Happy Rhody Independence Day!

Two full months before the Continental Congress in Philadelphia declared independence from Great Britain, the General Assembly of Rhode Island passed and printed an act renouncing our allegiance to the King of England.

Printed in Providence by John Carter, the town’s 3rd printer who operated from1767-1814, the Rhode Island Historical Society holds one of the two known copies of this broadside (the other is atPrincetonUniversity). But to make ours unique, a contemporary, un-named hand wrote the word “State” over each occurrence of “Colony” in the “General Officers” and “Town Officers” paragraphs of the newly revised oaths. The original manuscript of the act is held by the Rhode Island State Archives.
“An Act Repealing an Act Intituled [sic], ‘An Act for the More Effectual Securing to His Majesty the Allegiance of His Subjects in this His Colony and Dominion of Rhode-Island and Providence Plantations;’ and Altering the Form of Commissions, of All Writs and Processes in the Courts, and of the Oaths Prescribed by Law.”  [G1157 Broadsides 1776 No.6; Alden 661] On July 18th the Rhode Island General Assembly officially voted to abandon the word “colony”, but this early scribe demonstrates the zealous excitement of the day, and heralds the political winds of change that would blow down the Bay and set the rest of the British colonies inNorth Americaon fire.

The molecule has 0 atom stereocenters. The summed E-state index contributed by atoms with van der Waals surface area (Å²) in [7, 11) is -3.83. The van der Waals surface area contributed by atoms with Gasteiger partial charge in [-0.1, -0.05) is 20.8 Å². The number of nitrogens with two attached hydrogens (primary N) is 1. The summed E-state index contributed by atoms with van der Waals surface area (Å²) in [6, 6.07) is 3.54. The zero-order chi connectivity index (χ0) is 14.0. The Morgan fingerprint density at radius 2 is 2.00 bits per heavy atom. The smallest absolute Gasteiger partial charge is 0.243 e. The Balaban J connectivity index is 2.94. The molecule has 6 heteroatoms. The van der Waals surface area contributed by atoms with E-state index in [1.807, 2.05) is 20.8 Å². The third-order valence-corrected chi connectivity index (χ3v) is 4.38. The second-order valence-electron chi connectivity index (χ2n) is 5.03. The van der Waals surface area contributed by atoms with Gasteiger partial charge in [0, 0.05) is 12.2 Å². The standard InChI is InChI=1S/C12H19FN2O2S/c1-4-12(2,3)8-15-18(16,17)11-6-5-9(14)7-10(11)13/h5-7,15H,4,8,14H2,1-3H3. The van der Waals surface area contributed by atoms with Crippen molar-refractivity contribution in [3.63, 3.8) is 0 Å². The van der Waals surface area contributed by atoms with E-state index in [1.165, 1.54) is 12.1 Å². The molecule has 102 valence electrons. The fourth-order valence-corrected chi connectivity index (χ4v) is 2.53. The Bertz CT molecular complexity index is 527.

Last year our copy of the Act of Renunciation was  on full display for public viewing at the John Brown House Museum in conjunction with a lauded display of a rare “Dunlap copy” of the Declaration of Independence  printed on the eve of July 4, 1776 in Philadelphia by John Dunlap. There are 25 known copies of the Dunlap imprint still in existence. These were distributed to each colony in order to be reprinted by the local printers. The RIHS hold two distinct imprints of the R.I. version — both printed at Newport by Solomon Southwick.
This year, we will open an exhibition on Thursday, June 28 at the John Brown House  Museum that will feature relics and artifacts from the Revolutionary War including a replica of the warrant for any information leading to the capture of any of the Gaspee participants–One hundred pounds, which in good Rhode Island tradition was never claimed.
-P. Bean, Printed Collection Librarian

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